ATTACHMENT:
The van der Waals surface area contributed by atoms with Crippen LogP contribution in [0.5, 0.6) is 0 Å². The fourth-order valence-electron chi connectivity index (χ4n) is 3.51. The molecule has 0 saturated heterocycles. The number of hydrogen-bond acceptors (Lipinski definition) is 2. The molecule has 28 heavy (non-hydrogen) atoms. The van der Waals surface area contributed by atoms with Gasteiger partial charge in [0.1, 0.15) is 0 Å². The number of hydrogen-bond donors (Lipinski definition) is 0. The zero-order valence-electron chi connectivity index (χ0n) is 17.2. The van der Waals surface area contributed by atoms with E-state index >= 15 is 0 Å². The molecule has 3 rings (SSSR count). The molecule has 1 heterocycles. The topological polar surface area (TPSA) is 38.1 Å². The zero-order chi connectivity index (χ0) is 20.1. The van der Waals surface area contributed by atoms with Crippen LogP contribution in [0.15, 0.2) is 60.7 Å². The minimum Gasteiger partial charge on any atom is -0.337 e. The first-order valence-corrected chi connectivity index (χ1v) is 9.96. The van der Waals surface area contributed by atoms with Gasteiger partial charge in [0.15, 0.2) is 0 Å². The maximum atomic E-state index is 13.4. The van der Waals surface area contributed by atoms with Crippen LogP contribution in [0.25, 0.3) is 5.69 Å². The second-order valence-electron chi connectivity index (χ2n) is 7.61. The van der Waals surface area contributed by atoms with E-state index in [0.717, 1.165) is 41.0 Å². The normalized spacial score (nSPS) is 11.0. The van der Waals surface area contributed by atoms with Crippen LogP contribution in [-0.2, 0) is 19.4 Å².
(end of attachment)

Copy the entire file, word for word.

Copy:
The van der Waals surface area contributed by atoms with Crippen LogP contribution in [0.5, 0.6) is 0 Å². The fourth-order valence-electron chi connectivity index (χ4n) is 3.51. The molecule has 0 saturated heterocycles. The number of hydrogen-bond acceptors (Lipinski definition) is 2. The molecule has 28 heavy (non-hydrogen) atoms. The van der Waals surface area contributed by atoms with Gasteiger partial charge in [0.1, 0.15) is 0 Å². The number of hydrogen-bond donors (Lipinski definition) is 0. The zero-order valence-electron chi connectivity index (χ0n) is 17.2. The van der Waals surface area contributed by atoms with E-state index >= 15 is 0 Å². The molecule has 3 rings (SSSR count). The molecule has 1 heterocycles. The topological polar surface area (TPSA) is 38.1 Å². The zero-order chi connectivity index (χ0) is 20.1. The van der Waals surface area contributed by atoms with Crippen LogP contribution in [0.15, 0.2) is 60.7 Å². The minimum Gasteiger partial charge on any atom is -0.337 e. The first-order valence-corrected chi connectivity index (χ1v) is 9.96. The van der Waals surface area contributed by atoms with Gasteiger partial charge in [0.15, 0.2) is 0 Å². The maximum atomic E-state index is 13.4. The van der Waals surface area contributed by atoms with Crippen LogP contribution in [0.25, 0.3) is 5.69 Å². The second-order valence-electron chi connectivity index (χ2n) is 7.61. The van der Waals surface area contributed by atoms with E-state index in [0.717, 1.165) is 41.0 Å². The normalized spacial score (nSPS) is 11.0. The van der Waals surface area contributed by atoms with Crippen LogP contribution in [-0.2, 0) is 19.4 Å².